Of course the act referred to may have been subsequently ‘modernised’.

  3. kenneth james ogilvie // October 27, 2017 at 1:51 am // Reply

    I find it strange the Europe fought for years against the political dogma of communism and the ended up adopting via the EU

  4. I suspect State school indoctrination is too far gone to be tackled right now. Instead I suggest David Kurten concentrates on private schools. I doubt it is common for political parties to write directly to headmasters, but in our dire need to do something about the left wing agenda and political correctness, it may be worth him putting together a very short booklet (say 8 sides of A5) explaining the problem of and urging the private sector to resist the swing to the left. Perhaps even, DK could speak at one of their conferences – that would be a coup … and I’m sure he would make a very good impression.

  5. BREXIT is vital not just for the UK but for all the native peoples of Europe
    By far the most obscene thing in the 20thC was the mass murder by starvation of 8 million Ukrainian peasants. Even today few know the full details as the soviet regime was a master at disguise.
    We are facing a disgusting commissioner class in Brussels and make no bones about it there is nothing they will not do once they have the power. It will start with fines, expulsion from work and re=education courses.
    At the end death by fighting to the last would be honourable.
    All I know is that we shall win and that history will applaud those who took part in the saving of western culture.
    Most of us will go to our graves unrecognised but that is not important be sure to do the right thing. Refuse to be bowed by these staggeringly stupid academics; most people are alreadily heartily sick of the lies we are told. Our job is to light the path of truth with the torches of justice.

  6. Excellent article.
    The left are so well entrenched in every government department. Remember, the Long March Through The Institutions is the tactic used to gain control. Mission creep is endemic in academia.

    I hope that David Kurten is able to make some headway into exposing the left wing agenda in our universities and schools.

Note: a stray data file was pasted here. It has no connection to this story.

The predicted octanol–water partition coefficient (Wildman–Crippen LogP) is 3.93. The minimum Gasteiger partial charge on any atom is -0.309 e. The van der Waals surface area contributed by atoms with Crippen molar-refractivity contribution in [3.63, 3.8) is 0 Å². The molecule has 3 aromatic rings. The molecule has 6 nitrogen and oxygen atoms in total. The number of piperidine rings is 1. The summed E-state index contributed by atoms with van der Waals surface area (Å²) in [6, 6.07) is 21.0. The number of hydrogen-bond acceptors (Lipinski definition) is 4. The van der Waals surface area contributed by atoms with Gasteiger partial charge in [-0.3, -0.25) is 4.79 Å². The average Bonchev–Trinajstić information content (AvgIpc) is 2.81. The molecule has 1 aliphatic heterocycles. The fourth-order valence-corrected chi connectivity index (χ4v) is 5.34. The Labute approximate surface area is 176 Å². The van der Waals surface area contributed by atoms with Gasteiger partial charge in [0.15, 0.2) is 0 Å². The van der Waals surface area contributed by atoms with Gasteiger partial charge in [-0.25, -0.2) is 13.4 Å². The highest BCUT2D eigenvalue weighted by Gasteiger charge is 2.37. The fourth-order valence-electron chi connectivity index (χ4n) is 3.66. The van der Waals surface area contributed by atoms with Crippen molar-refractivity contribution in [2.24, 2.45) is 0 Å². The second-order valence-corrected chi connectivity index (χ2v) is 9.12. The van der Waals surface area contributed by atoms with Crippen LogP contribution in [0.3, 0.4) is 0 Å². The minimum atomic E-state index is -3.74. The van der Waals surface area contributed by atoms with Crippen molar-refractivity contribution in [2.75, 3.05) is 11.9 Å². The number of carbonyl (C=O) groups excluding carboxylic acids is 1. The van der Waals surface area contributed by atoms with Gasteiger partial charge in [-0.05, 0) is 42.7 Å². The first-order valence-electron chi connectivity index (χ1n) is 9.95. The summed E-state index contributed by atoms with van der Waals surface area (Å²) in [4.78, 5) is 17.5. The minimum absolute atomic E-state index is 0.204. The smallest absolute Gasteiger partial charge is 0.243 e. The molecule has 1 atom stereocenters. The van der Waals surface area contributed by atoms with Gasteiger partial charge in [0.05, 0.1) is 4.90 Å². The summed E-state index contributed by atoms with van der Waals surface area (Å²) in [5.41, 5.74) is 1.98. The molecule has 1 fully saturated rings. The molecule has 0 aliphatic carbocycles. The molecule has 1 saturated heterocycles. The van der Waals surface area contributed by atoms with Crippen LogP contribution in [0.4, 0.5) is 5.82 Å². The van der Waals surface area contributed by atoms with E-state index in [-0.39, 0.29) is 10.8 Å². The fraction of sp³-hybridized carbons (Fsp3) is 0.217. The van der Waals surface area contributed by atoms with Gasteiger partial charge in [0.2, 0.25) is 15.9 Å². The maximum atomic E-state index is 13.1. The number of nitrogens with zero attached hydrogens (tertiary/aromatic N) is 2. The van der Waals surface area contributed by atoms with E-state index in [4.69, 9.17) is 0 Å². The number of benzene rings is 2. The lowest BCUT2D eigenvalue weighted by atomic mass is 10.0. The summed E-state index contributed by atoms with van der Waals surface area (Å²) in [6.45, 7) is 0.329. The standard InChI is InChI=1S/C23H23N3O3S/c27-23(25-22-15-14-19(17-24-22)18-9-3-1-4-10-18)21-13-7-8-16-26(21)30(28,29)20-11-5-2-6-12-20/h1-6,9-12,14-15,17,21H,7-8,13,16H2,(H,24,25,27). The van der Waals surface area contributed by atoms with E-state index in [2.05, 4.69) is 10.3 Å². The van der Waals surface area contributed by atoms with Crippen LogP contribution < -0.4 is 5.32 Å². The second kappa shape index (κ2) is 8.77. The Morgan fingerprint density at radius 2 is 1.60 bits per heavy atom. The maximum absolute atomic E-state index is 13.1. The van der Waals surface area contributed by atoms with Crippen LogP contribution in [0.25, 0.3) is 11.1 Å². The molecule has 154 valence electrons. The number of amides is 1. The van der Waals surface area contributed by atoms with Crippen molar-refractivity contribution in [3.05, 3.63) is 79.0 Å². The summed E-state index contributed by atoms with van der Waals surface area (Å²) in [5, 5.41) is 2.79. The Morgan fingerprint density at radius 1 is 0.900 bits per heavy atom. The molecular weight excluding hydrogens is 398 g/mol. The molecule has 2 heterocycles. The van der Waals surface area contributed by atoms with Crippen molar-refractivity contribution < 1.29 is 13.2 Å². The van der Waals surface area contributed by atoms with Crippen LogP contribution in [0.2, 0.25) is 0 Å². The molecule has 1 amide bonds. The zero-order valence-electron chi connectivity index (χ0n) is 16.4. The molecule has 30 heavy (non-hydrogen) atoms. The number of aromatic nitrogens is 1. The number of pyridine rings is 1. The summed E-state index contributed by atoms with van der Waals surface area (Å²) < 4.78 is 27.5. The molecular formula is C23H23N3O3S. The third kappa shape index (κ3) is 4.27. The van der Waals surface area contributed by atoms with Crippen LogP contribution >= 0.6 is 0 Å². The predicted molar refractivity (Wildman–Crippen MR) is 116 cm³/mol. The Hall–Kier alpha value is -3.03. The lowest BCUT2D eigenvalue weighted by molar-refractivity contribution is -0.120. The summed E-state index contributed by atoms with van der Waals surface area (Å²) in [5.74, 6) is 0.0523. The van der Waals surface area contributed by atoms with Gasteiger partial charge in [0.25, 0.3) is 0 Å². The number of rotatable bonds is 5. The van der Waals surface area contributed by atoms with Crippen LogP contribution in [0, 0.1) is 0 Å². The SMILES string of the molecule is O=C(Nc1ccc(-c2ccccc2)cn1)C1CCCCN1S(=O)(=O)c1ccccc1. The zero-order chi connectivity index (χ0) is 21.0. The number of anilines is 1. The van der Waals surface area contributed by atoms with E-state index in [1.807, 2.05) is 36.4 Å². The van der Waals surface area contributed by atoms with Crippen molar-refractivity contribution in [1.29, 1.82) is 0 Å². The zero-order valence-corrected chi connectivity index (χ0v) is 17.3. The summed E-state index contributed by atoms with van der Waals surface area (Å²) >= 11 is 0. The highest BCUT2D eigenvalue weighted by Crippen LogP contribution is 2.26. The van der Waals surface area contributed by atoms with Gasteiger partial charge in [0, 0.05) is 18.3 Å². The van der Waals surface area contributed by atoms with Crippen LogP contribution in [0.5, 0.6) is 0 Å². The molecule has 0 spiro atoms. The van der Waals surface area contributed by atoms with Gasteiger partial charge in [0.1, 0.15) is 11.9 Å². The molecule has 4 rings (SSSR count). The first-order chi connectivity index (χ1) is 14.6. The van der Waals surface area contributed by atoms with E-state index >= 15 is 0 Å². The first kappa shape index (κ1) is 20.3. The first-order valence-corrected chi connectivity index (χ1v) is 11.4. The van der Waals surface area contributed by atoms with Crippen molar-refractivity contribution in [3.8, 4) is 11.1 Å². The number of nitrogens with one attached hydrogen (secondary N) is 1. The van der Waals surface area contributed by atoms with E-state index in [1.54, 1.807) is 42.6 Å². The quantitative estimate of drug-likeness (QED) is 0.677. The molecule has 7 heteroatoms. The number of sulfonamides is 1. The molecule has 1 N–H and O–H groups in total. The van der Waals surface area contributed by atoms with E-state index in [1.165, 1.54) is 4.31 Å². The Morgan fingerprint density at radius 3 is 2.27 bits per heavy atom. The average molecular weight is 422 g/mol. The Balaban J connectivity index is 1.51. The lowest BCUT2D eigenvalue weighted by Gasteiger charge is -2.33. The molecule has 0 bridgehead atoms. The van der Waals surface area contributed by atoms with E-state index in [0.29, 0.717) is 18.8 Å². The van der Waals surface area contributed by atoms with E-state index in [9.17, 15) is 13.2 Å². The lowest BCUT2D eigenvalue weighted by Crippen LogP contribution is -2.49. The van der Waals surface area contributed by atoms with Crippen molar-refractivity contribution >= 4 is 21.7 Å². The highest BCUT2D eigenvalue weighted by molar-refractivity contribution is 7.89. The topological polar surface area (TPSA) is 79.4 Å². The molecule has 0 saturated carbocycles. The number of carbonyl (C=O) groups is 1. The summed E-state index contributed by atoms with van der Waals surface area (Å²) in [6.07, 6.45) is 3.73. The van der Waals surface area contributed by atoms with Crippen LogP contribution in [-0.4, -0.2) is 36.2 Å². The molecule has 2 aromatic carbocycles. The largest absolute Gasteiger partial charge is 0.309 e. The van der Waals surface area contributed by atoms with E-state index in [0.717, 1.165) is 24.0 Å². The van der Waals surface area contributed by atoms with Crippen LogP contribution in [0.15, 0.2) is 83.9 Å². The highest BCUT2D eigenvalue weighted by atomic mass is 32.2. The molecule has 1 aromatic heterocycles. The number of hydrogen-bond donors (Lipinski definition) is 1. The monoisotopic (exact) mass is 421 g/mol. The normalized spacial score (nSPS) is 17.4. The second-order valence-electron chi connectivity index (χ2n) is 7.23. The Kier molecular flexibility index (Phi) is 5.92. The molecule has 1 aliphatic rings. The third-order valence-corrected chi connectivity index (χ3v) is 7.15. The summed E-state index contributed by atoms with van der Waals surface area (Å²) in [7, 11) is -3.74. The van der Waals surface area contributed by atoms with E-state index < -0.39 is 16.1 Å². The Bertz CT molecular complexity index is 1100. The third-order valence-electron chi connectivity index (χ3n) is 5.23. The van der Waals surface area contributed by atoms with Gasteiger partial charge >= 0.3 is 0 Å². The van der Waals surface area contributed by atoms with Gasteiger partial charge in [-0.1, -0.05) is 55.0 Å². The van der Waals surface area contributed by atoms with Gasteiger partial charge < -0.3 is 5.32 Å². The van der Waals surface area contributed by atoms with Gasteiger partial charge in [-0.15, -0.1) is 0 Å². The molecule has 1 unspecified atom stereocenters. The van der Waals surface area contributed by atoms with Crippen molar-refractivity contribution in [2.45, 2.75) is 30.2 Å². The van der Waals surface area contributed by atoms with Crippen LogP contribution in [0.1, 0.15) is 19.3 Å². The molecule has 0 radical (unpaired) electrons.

I would start by calling to privatise all teacher training colleges and take this vital brainwashing
    Chris Heaton Harris found out how deeply the left are entrenched when he wrote to universities asking for the names of dons engaged in rubbishing Brexit.

    UKIP should make every parent aware that it is illegal to give unbalanced political doctrine in schools.

    • “Illegal to give unbalanced political doctrine in schools”
      I would imagine this goes back many years. I used to live in Coventry where there was a big hoo-ha about a certain Colin Jordan who was a school teacher who was associated prominently with a fascist organisation predecessor to the BNP.
      It was felt at the time that because of his membership of that organisation he should not be allowed to teach.
      What is the official definition of “unbalanced”?
      To be quite honest I would think it could be so wide as to be impractical to enforce.

  7. Maybe we should call for an offence of “Stalinist Purge Denial”. Same dog surely?

  8. Tovarish K for two years, when young, I shared an office with a Russian engineer who was born and brought up in Kiev, then in the USSR from whence she had escaped. She explained the role of the Commissar.

    She said he had a quota to fill, so every month or so someone would be dragged out of their home in the wee hours, never to be seen again, having been labelled a dissident. She said everyone was very nice to the Commissar.

    So if, for example, her husband bought her a new fur coat the Commissar’s wife got one too. And of course, everything they said to anyone was ‘politically correct’.

    Few people here can see or even imagine where, if we don’t get out, we could all end up going and just how important Brexit really is.